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Changes in free amino acid concentration in rye grain in response to nitrogen and sulfur availability, and expression analysis of genes involved in asparagine metabolism

Postles, J., Curtis, T. Y., Powers, S. J., Elmore, J. S., Mottram, D. S. and Halford, N. G. (2016) Changes in free amino acid concentration in rye grain in response to nitrogen and sulfur availability, and expression analysis of genes involved in asparagine metabolism. Frontiers in Plant Science, 7. 917. ISSN 1664-462X

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To link to this item DOI: 10.3389/fpls.2016.00917

Abstract/Summary

Free asparagine plays a central role in nitrogen storage and transport in many plant species due to its relatively high ratio of nitrogen to carbon. However, it is also a precursor for acrylamide, a Class 2a carcinogen that forms during high-temperature processing and cooking. The concentration of free asparagine was shown to increase by approximately 70% in rye grain in response to severe sulfur deficiency (F-test, p = 0.004), while the concentration of both free asparagine and free glutamine increased (by almost threefold and approximately 62%, respectively) in response to nitrogen application (F-test, p < 0.001 for free asparagine; p = 0.004 for free glutamine). There were also effects of nutrient supply on other free amino acids: The concentration of free proline, for example, showed a significant (F-test, p = 0.019) effect of nitrogen interacting with sulfur, with the highest concentration occurring when the plants were deprived of both nitrogen and sulfur. Polymerase chain reaction products for several genes involved in asparagine metabolism and its regulation were amplified from rye grain cDNA. These genes were asparagine synthetase-1 (ScASN1), glutamine synthetase-1 (ScGS1), potassium-dependent asparaginase (ScASP), aspartate kinase (ScASK), and general control non-derepressible-2 (ScGCN2). The expression of these genes and of a previously described sucrose non-fermenting-1-related protein kinase-1 gene (ScSnRK1) was analyzed in flag leaf and developing grain in response to nitrogen and sulfur supply, revealing a significant (F-test, p < 0.05) effect of nitrogen supply on ScGS1 expression in the grain at 21 days post-anthesis. There was also evidence of an effect of sulfur deficiency on ScASN1 gene expression. However, although this effect was large (almost 10-fold) it was only marginally statistically significant (F-test, 0.05 < p < 0.10). The study reinforced the conclusion that nutrient availability can have a profound impact on the concentrations of different free amino acids, something that is often overlooked by plant physiologists but which has important implications for flavor, color, and aroma development during cooking and processing, as well as the production of undesirable contaminants such as acrylamide.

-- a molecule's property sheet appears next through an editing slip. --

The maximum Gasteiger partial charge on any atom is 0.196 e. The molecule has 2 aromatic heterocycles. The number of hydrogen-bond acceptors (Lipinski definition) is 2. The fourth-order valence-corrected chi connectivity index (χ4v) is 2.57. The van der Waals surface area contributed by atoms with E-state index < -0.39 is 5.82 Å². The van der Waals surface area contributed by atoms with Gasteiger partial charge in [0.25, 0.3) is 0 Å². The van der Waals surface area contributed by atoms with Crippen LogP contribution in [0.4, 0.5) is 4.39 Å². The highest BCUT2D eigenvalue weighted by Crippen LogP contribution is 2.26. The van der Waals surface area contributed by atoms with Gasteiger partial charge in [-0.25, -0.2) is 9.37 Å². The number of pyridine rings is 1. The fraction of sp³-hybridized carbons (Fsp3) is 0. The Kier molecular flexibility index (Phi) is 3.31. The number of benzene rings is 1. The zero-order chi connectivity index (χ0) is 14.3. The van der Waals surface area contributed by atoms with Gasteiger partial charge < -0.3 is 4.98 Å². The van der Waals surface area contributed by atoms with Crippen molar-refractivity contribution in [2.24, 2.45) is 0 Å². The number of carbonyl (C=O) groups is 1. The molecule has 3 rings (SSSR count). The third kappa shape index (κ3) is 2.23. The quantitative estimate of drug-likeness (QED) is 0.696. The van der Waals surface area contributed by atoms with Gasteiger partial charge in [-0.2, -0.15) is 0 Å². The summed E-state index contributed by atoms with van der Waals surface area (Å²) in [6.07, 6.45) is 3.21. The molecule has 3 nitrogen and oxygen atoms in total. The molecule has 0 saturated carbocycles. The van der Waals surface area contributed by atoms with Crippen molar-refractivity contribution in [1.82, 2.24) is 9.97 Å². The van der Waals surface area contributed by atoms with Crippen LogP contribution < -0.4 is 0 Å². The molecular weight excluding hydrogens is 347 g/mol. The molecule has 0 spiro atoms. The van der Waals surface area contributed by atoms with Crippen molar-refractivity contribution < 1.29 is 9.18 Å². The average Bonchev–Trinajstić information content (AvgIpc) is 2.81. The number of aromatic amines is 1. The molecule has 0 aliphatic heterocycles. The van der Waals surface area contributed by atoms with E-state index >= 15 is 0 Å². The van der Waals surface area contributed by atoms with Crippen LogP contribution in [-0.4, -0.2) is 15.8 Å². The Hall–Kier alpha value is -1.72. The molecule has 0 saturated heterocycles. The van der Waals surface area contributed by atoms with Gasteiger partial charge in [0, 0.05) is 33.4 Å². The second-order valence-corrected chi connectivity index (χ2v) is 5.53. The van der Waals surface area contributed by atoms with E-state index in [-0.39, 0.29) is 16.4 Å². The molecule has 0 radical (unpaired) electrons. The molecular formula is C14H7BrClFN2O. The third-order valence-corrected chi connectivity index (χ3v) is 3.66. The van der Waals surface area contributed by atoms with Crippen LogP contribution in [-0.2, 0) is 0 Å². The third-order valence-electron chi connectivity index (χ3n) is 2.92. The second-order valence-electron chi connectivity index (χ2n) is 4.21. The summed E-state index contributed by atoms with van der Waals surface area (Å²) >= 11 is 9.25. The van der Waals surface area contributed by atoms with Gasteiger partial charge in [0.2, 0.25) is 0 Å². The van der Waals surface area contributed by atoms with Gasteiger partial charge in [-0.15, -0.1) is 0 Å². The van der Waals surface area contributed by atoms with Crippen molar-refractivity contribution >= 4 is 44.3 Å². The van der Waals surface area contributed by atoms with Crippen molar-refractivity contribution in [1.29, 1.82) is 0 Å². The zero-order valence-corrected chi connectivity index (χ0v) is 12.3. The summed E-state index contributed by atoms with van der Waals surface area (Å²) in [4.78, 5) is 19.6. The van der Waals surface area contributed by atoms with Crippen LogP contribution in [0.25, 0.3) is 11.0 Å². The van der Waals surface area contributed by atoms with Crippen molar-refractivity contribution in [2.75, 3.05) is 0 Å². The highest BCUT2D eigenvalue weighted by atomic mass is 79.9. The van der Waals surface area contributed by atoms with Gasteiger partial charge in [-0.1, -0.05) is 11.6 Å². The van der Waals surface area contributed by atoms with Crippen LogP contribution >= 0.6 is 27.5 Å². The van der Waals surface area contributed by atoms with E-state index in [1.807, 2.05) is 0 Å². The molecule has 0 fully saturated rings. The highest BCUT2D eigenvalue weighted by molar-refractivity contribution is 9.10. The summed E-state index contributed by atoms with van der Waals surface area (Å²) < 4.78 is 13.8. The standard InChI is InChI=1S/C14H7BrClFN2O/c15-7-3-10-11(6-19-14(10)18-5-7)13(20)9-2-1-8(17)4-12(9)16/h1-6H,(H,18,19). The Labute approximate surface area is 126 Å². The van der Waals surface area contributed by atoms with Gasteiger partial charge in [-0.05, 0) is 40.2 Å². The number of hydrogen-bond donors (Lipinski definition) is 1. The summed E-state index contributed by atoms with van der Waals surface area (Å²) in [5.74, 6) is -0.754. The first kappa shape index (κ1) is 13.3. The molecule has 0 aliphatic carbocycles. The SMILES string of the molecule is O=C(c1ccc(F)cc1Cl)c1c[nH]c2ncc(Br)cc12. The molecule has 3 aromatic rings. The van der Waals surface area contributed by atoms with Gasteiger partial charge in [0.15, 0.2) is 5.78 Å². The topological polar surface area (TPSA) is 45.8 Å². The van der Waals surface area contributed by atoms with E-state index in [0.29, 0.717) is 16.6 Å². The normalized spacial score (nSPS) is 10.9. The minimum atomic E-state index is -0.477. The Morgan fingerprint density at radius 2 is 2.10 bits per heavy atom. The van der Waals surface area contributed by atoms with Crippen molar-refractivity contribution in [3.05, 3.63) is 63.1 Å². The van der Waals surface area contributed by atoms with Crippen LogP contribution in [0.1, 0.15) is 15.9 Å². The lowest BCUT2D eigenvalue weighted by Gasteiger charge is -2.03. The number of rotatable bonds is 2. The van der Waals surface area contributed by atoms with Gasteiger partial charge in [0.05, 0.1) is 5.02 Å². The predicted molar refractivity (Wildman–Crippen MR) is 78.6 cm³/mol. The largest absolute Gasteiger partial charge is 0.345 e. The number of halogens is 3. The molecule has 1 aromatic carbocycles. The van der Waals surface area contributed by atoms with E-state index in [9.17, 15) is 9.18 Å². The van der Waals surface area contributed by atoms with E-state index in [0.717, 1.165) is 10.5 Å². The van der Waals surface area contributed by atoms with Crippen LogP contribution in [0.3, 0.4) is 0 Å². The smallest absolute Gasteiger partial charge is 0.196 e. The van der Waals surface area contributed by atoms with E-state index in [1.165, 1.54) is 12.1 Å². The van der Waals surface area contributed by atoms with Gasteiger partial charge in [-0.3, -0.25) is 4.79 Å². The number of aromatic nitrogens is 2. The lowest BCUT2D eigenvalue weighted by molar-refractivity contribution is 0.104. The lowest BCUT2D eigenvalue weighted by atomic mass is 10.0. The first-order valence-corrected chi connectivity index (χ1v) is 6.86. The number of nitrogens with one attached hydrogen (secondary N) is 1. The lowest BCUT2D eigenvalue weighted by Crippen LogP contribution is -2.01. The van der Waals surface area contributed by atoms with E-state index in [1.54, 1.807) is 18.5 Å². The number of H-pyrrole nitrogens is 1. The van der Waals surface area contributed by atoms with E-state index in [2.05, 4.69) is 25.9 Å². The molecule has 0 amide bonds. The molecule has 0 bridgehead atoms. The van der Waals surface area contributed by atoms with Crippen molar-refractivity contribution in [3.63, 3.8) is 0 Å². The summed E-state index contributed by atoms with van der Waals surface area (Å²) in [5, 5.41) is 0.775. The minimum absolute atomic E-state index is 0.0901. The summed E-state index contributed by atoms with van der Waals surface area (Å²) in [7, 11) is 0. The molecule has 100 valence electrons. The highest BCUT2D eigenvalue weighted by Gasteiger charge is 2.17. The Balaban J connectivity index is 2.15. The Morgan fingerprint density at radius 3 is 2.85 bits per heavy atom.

Item Type:Article
Refereed:Yes
Divisions:Faculty of Life Sciences > School of Chemistry, Food and Pharmacy > Department of Food and Nutritional Sciences > Food Research Group
ID Code:66003
Publisher:Frontiers

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